U.N. Secretary-General Antonio Guterres offered a bleak forecast for 2022, saying Thursday that COVID-19 “is not going away” and vaccines alone will not end the pandemic.
“Vaccines are averting hospitalization and death for the majority who get them and slowing the spread, but transmissions show no sign of letting up,” he said. “This is driven by vaccine inequity, hesitancy and complacency.”
Guterres spoke to reporters virtually, after he was exposed to several people who later tested positive for COVID-19, including his chief spokesman. He has been working from his New York City home since Wednesday as a precaution.
It was the second time in the span of one week that the U.N. said the fully vaccinated Guterres, 72, was potentially exposed to the coronavirus and working from home.
Two months ago, the World Health Organization launched a campaign to vaccinate 40% of the global population by the end of this year and 70% by mid-2022. But with just two weeks to go, Guterres said, 98 countries will not meet the 2021 target.
“Forty countries have not yet even been able to vaccinate 10% of their population,” he said. “In lower-income countries, less than 4% of the population are fully vaccinated.”
Africa lags badly
Africa is especially struggling, with only about 7% of the continent vaccinated. The World Health Organization said this week that at this pace, it may not reach the 70% benchmark until August 2024. WHO said about 1.6 billion more doses are needed to reach the target.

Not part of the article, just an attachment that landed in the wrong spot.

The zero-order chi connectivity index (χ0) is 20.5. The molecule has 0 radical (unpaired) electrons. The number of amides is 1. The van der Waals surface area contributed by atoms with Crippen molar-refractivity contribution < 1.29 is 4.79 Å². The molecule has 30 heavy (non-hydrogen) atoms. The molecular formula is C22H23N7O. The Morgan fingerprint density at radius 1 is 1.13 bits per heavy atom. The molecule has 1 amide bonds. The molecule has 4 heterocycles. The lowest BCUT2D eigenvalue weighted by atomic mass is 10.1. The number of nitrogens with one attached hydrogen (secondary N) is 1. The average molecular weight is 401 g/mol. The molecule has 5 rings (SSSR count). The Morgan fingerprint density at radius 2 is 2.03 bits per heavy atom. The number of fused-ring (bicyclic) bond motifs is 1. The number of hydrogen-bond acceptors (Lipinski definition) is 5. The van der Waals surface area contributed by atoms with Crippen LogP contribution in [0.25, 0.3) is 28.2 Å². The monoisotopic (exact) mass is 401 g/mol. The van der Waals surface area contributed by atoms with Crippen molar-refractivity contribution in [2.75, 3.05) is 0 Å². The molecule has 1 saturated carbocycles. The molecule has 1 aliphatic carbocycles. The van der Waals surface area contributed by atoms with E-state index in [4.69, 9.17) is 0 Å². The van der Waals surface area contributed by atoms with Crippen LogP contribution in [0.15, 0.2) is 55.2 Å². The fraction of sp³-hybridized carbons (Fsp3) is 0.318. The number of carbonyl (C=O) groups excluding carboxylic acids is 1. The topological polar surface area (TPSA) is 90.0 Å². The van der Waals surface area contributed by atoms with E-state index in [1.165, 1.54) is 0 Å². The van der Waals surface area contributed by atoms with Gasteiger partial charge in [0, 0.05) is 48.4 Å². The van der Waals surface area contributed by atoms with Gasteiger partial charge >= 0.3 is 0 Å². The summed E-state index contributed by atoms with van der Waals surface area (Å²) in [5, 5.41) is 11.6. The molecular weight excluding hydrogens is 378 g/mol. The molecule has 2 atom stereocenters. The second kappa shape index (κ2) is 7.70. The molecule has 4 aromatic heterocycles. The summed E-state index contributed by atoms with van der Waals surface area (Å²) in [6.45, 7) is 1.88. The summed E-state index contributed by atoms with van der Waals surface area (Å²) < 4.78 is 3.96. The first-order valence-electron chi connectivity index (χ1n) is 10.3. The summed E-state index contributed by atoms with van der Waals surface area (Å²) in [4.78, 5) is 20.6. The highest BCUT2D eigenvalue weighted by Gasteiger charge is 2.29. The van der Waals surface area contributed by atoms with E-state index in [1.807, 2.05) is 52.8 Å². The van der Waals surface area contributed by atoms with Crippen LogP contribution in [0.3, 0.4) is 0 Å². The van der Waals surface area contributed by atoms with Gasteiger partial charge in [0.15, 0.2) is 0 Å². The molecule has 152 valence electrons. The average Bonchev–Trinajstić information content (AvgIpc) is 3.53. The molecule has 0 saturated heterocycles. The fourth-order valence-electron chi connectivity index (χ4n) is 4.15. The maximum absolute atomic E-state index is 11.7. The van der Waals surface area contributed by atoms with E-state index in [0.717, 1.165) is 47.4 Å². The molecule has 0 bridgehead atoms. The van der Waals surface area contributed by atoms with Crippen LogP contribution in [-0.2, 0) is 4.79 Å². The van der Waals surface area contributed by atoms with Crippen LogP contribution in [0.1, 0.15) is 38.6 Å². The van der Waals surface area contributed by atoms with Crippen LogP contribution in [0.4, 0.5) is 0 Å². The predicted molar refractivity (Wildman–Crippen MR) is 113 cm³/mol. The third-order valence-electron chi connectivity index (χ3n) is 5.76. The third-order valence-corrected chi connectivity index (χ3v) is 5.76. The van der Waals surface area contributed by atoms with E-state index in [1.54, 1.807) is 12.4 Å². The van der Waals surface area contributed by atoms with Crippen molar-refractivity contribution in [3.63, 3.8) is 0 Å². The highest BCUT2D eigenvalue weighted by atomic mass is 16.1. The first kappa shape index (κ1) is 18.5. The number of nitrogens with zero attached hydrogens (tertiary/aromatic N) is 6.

“Vaccine inequity is giving variants a free pass to run wild — ravaging the health of people and economies in every corner of the globe,” Guterres said. “We cannot defeat a pandemic in an uncoordinated way.”
He said the rampant spread of the new omicron variant has also demonstrated that the strategy of some richer countries to hoard vaccine doses or use them as part of what’s become known as “vaccine diplomacy” has failed.
“My hope is that countries understand that from now on, we need to have an equitable way to address the pandemic or we will all be victims of it,” he said.
The secretary-general has been raising the alarm for some time on the economic impact and widening social inequalities the pandemic has exposed and accelerated, adding that uneven COVID-19 recovery efforts are increasing stresses on economies and people.
“This is a powder keg for social unrest and instability,” he warned. “It poses a clear and present danger to democratic institutions.”